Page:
What interested me however is the statement that the British Government apparently contributed about two billion dollars to the aircraft’s development costs and has agreed to buy 138 of these machines.
At the going rate I reckon that will cost 20 billion dollars, to be paid of course in pounds sterling that are depreciating steadily, quite a lot for a country already in debt to the tune of 1.7 thousand billion pounds.
It’s also worth noting that in the benighted GERS accounts Scotland will be charged roughly nine percent of the costs of these new F-35s. For the UK the cost is offset by having some sub-contracted parts manufactured in places like BAE in Lancashire and using aluminium sheeting from Milton Keynes. Scotland however has no such benefit from our share and of course none of the associated multiplier effect from wages and other expenditure recycled into local economies. Just another of the benefits of the Union, whether we want it or not.
Peter Craigie, Edinburgh
IT was revealing in the small sentence in your story (Michel Barnier warns of ‘serious consequences’ if the UK fails to reach a Brexit deal with the EU, The National, March 23) that there would be “transparency ” during the Brexit withdrawal negotiations followed by the end-on discussions regarding any future trade deal et al. Assuming, of course, that No 10 has not caved in to the diehards and left without any “deal” whatsoever.
This is to be welcomed from Barnier. It informs us that the RU will give “running commentaries” on proceedings which no doubt will be picked up in the continental, English and Scottish media. It will be interesting to find out what “plan”, if any, No 10 is actually pursuing. May indicated early on that there would be no “running commentary” at all so as not to reveal our hand. Since No 10 is yet to invoke Article 50, let alone outline any “plan”, even admitting it has not even assessed the impact of any “no deal” and recourse to WTO rules, we are in for interesting times ahead.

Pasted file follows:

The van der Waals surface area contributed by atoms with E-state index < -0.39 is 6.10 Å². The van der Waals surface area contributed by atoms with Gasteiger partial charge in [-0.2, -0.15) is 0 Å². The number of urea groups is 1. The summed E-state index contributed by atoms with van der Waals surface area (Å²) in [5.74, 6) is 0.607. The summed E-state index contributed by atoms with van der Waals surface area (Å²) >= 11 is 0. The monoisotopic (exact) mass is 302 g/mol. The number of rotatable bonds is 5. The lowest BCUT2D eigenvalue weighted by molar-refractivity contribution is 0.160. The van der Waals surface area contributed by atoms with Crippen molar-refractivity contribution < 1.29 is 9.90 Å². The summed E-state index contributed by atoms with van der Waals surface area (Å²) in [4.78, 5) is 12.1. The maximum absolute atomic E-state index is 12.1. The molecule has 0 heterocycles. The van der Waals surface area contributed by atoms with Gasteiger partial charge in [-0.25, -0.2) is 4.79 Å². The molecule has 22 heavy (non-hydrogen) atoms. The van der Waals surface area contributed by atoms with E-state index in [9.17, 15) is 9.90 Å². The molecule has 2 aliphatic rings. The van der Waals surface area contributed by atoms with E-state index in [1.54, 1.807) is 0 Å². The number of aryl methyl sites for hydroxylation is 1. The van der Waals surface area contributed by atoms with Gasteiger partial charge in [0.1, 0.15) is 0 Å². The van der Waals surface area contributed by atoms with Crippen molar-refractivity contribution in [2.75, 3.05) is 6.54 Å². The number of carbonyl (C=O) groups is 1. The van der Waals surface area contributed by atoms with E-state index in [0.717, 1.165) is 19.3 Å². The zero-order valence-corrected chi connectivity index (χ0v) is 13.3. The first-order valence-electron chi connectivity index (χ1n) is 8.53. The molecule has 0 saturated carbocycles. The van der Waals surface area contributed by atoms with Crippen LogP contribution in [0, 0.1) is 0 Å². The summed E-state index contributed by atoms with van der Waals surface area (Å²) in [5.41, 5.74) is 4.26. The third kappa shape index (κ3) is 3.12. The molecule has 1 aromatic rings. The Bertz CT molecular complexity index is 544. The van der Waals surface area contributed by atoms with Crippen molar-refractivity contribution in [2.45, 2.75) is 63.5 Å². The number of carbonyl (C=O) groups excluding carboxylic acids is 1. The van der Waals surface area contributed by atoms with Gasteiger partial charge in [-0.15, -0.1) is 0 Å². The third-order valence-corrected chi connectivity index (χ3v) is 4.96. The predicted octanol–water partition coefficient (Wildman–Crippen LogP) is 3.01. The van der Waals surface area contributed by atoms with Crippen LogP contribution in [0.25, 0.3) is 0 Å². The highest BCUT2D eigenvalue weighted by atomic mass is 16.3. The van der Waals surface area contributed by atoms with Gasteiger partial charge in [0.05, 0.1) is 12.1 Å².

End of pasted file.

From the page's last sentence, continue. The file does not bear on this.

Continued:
One will be able to glean from the EU commentaries what No 10 is “aiming” for and it will inform Holyrood what is at stake so that the “right time” for the New Indyref can be gauged.
It is encouraging to find Barnier and the EU being forthright and open, communicative and engaging, which is the opposite of what Wales, Scotland and Northern Ireland have experienced from “subterranean” May and HMG to date.
John Edgar, Blackford
I AM 10 years old and I am growing up, and what I find annoying is that I can’t vote about my own future so I can’t decide myself what will happen.
Also I find it unfair that England basically decides that we or Northern Ireland or Wales have to ask if we can have a debate when we have our own parliament for our own country which is 100% unfair.
So if I could decide then I think this should happen: we have our own parliament and we can make our own decisions so we decide you have a test for younger people say eight or older if they are responsible enough then they can vote; if not they can’t vote. I would vote for FREEDOM!!!!!
Alisdair Ritchie, Dumfries